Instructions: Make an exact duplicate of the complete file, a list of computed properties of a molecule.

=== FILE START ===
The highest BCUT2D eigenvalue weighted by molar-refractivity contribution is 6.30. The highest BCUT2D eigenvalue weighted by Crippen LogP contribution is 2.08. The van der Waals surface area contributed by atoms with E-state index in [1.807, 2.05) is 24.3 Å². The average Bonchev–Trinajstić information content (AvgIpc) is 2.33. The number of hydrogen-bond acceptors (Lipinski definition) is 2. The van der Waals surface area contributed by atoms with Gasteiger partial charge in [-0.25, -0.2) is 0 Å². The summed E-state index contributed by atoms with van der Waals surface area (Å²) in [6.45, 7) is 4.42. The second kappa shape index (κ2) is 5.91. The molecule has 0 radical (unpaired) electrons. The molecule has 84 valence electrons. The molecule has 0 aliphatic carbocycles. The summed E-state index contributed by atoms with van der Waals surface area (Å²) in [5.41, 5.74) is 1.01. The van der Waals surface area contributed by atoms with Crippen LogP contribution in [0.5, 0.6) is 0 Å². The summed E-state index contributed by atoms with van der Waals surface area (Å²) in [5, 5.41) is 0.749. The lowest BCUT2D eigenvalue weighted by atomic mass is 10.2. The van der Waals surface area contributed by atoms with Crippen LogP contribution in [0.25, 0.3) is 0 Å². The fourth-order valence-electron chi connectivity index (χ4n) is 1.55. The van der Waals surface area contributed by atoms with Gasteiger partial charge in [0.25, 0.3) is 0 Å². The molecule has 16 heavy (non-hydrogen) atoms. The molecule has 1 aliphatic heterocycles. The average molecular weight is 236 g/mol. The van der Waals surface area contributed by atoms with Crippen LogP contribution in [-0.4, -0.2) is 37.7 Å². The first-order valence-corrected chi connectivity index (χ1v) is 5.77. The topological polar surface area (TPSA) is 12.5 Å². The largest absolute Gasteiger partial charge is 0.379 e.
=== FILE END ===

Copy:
The highest BCUT2D eigenvalue weighted by molar-refractivity contribution is 6.30. The highest BCUT2D eigenvalue weighted by Crippen LogP contribution is 2.08. The van der Waals surface area contributed by atoms with E-state index in [1.807, 2.05) is 24.3 Å². The average Bonchev–Trinajstić information content (AvgIpc) is 2.33. The number of hydrogen-bond acceptors (Lipinski definition) is 2. The van der Waals surface area contributed by atoms with Gasteiger partial charge in [-0.25, -0.2) is 0 Å². The summed E-state index contributed by atoms with van der Waals surface area (Å²) in [6.45, 7) is 4.42. The second kappa shape index (κ2) is 5.91. The molecule has 0 radical (unpaired) electrons. The molecule has 84 valence electrons. The molecule has 0 aliphatic carbocycles. The summed E-state index contributed by atoms with van der Waals surface area (Å²) in [5.41, 5.74) is 1.01. The van der Waals surface area contributed by atoms with Crippen LogP contribution in [0.5, 0.6) is 0 Å². The summed E-state index contributed by atoms with van der Waals surface area (Å²) in [5, 5.41) is 0.749. The lowest BCUT2D eigenvalue weighted by atomic mass is 10.2. The van der Waals surface area contributed by atoms with Crippen LogP contribution in [0.25, 0.3) is 0 Å². The fourth-order valence-electron chi connectivity index (χ4n) is 1.55. The van der Waals surface area contributed by atoms with Gasteiger partial charge in [0.25, 0.3) is 0 Å². The molecule has 16 heavy (non-hydrogen) atoms. The molecule has 1 aliphatic heterocycles. The average molecular weight is 236 g/mol. The van der Waals surface area contributed by atoms with Crippen LogP contribution in [-0.4, -0.2) is 37.7 Å². The first-order valence-corrected chi connectivity index (χ1v) is 5.77. The topological polar surface area (TPSA) is 12.5 Å². The largest absolute Gasteiger partial charge is 0.379 e.